“What is a soul?” In the beginning of Ellen Cooney’s One Night Two Souls Went Walking, the narrator, a hospital chaplain, brings our attention to this curiosity and, throughout the novel, explores situations that shed light on this inquiry as she interacts with her patients and coworkers in the medical center. As Cooney takes us through the young chaplain’s journey on her night-shift rounds, the reader takes a look at some of the hypotheses to that very question: What is a soul?
One Night Two Souls Went Walking is written in a diary-entry-esque form where the narrator expresses herself in a straightforward, conversational manner. At times, this style of writing was difficult to understand, causing me to go back and reread a sentence or phrase; but it gave the narrator an authenticity that felt natural in speech.
Each chapter is written like its own short story; most chapters, specifically the ones in the beginning of the book, have the ability to stand on their own and give potential readers a gist of what the book is about.
In his collection of poems, Things to Do in Hell, Chris Martin depicts the mundane in all its hellish glory. Its title sets a tone for the dichotomy within, seemingly belittling the grandeur of hell. His poetry brings attention to life and death, light and dark, pain and mercy, the quotidian and the grandiose. His poems are accompanied by unsettling drawings of everyday objects. These objects, covered in words, act as a sort of visual poetry, going beyond the standard line-by-line poem. The only way I can describe the aesthetic of this book of poetry is a creative, sometimes calm and untheatrical, display of ennui that attempts to connect earth and hell.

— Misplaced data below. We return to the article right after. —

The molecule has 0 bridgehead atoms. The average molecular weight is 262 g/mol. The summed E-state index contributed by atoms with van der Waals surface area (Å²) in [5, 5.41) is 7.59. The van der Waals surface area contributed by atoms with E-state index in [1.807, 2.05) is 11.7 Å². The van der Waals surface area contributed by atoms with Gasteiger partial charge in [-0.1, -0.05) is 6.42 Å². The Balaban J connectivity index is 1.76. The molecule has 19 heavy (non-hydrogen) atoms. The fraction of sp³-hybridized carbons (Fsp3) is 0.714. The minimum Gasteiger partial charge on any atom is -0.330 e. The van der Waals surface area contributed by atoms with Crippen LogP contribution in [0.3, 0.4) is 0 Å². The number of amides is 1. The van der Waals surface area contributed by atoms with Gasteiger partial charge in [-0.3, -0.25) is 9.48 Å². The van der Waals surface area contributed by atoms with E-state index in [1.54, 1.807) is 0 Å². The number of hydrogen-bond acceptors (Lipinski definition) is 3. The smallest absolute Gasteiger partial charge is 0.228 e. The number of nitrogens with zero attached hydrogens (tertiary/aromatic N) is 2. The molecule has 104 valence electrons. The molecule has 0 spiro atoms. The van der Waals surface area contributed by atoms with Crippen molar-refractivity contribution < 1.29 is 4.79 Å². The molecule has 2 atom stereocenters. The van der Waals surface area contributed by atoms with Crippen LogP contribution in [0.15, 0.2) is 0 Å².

The word “intangible” means “unable to be touched or grasped; not having physical presence.” Elaine Equi’s newest collection of poetry, The Intangibles, is an ode to writers and writing itself, that thing which cannot be grasped but is full of life and creativity and which all writers try to bend to their will, or else let themselves be consumed. Infusing her respect for past writers and the writerly craft, Equi’s simple, well-crafted prose brings the reader on a historical and literary journey, where the influence of and appreciation for past poets enhance the depth of her work.
Some people seamlessly accept the maturity and responsibility that comes with adulthood. Some of us call our moms a lot. Some dig their heels into the ground with the resistance of a toddler heading to time out. Chloe Caldwell, by certain definitions, is the latter. Caldwell’s latest essay collection, I’ll tell you in person, includes lengthy but devourable essays about some of her craziest decisions, most obstructive and devastating problems, major disappointments, and the relationships that got her there.